John McCoy is the Charleston (W.Va.) Gazette’s award-winning outdoors writer. His "Woods & Waters" page appears weekly in the Sports section of the Sunday Gazette-Mail.
In 32 years of outdoors writing, John has had articles published in Field & Stream, Outdoor Life, Bowhunter, North American Whitetail, Hatches and other publications. His works have earned more than 50 state, regional and national awards for writing and photography.
Share This Article
[wp_social_sharing social_options='facebook,twitter,googleplus,linkedin,pinterest' facebook_text='Share on Facebook' twitter_text='Share on Twitter' googleplus_text='Share on Google+' linkedin_text='Share on Linkedin' pinterest_text='Share on Pinterest' icon_order='f,t,g,l,p' show_icons='1' before_button_text='' social_image='']
This week’s column tells the story:
Experts would say Hilda Baker didn’t have the right gear to fish for bass.
Maybe so, but no one can argue with her results.
Earlier this month, while staying at her family’s Pocahontas County camp, Baker went fishing for trout at Seneca State Forest and ended up landing one of the biggest largemouth bass ever caught in West Virginia.
Weighed on official scales more than 12 hours after it was caught, the lunker largemouth checked in at 9.55 pounds and measured 24 inches in length. Since dead fish tend to quickly lose body mass, it’s reasonable to believe the bass weighed close to 10 pounds when Baker caught it.
What’s most remarkable about the fish is that it came from a 4-acre public pond not known to yield many bass of any size, let alone a whopper.
Baker, who lives in West Hamlin, certainly wasn’t thinking about bass on June 7, when she and her husband loaded up their ultralight spinning rods and made the short drive from their Huntersville camp to Seneca State Forest. Hatchery crews had stocked Seneca Lake a couple of weeks before, and plenty of trout remained to be caught.
“By 6 o’clock that afternoon, we had only caught three or four trout,” Baker said. “I was sitting there, fishing with PowerBait on a No. 16 treble hook, when something jerked on the line.”
When Baker jerked back, she felt weight and power like nothing she’d ever experienced.
“I only started fishing about a year ago, and I’d never caught anything very big,” she said. “I could tell that this was something really big.”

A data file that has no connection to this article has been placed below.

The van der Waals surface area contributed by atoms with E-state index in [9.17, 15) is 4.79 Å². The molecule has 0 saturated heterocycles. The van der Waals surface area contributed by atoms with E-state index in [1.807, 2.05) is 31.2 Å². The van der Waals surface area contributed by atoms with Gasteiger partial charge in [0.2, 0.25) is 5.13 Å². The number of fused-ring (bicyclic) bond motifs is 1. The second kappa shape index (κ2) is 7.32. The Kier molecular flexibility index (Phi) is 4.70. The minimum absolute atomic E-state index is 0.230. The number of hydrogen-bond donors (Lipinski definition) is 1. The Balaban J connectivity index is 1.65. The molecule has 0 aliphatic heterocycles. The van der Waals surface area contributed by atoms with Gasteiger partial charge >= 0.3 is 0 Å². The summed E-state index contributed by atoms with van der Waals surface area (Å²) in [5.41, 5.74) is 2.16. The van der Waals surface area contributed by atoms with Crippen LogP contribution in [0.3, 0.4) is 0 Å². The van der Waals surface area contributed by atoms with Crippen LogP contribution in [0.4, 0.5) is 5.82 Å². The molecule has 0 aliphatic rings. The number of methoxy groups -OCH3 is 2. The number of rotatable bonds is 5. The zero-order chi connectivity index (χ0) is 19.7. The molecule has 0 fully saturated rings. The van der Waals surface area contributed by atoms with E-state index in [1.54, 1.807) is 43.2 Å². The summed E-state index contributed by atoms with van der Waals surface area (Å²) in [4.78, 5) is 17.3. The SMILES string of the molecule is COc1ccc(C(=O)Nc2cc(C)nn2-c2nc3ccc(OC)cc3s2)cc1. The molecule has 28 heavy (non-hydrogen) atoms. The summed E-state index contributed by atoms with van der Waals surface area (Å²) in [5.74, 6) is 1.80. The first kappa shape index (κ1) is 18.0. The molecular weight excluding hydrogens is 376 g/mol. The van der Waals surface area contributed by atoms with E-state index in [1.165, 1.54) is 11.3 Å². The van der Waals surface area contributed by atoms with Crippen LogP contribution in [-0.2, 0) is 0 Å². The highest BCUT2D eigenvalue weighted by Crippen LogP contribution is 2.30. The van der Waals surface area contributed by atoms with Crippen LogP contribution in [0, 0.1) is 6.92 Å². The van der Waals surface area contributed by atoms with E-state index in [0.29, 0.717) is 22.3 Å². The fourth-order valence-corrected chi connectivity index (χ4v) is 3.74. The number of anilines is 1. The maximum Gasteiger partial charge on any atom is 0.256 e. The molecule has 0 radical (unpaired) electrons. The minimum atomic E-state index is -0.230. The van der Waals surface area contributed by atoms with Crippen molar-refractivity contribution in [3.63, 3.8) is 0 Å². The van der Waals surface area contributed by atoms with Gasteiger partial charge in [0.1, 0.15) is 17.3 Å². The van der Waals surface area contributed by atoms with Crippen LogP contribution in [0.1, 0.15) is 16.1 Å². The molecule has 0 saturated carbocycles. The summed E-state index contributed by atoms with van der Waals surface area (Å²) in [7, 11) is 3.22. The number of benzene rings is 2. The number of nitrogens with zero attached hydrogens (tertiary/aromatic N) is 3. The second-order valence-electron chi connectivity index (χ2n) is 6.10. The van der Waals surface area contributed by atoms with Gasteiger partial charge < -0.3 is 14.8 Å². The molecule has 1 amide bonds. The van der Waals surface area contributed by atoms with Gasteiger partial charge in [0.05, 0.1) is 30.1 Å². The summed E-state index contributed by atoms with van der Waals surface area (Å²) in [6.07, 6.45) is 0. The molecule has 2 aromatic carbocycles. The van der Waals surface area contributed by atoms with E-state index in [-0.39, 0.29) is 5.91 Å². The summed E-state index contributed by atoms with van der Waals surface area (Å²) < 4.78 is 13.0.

Baker began to reel. At first, the monster largemouth came in easily.
“It came in almost to the bank with nearly no effort,” she said. “But then it began doing its thing. Three other people were fishing near where we were, and when they saw how big the fish was, everyone got pretty excited.”
Baker knew she couldn’t put much pressure on the bass without breaking the fragile 4-pound test line. She let the fish run and thrash about, and hoped against hope that it would eventually tire.
“People were worried that it would get away, and I was, too,” she said.
As the battle wore on, her husband and the other anglers offered, as she put it, “a lot of unsolicited advice.”
“I told them there would be trouble if the fish ended up getting away,” Baker recalled.
An anxious 15 minutes passed before the bass began to tire.
“All I could think was ‘Don’t let that sucker get off,'” Baker said. “I finally got it in close, and one of the guys netted it. I don’t even remember who it was. I just looked at it and said, ‘It’s here!'”
After taking the bass around the lake to show it to another angler, Baker and her husband took the fish to be weighed. The forest’s office didn’t have any scales. Neither did a local sporting-goods store.
“We ended up taking it the following day to the Fas Chek supermarket in Marlinton,” Baker said.
At 9.55 pounds, Baker’s bass fell considerably shy of the state weight record of 12.28 pounds, caught from a private Grant County pond in 1994 by David Heeter. It also fell short of the length record of 25.75 inches, caught by Eli Gain in 2001 from Harrison County’s Dog Run Lake.
Baker doesn’t care about records. She hopes to have the bass mounted, and plans to claim permanent bragging rights over her husband and son.
“This will be hard for me ever to improve on,” she said. “But it will be hard for anyone to beat me, either.”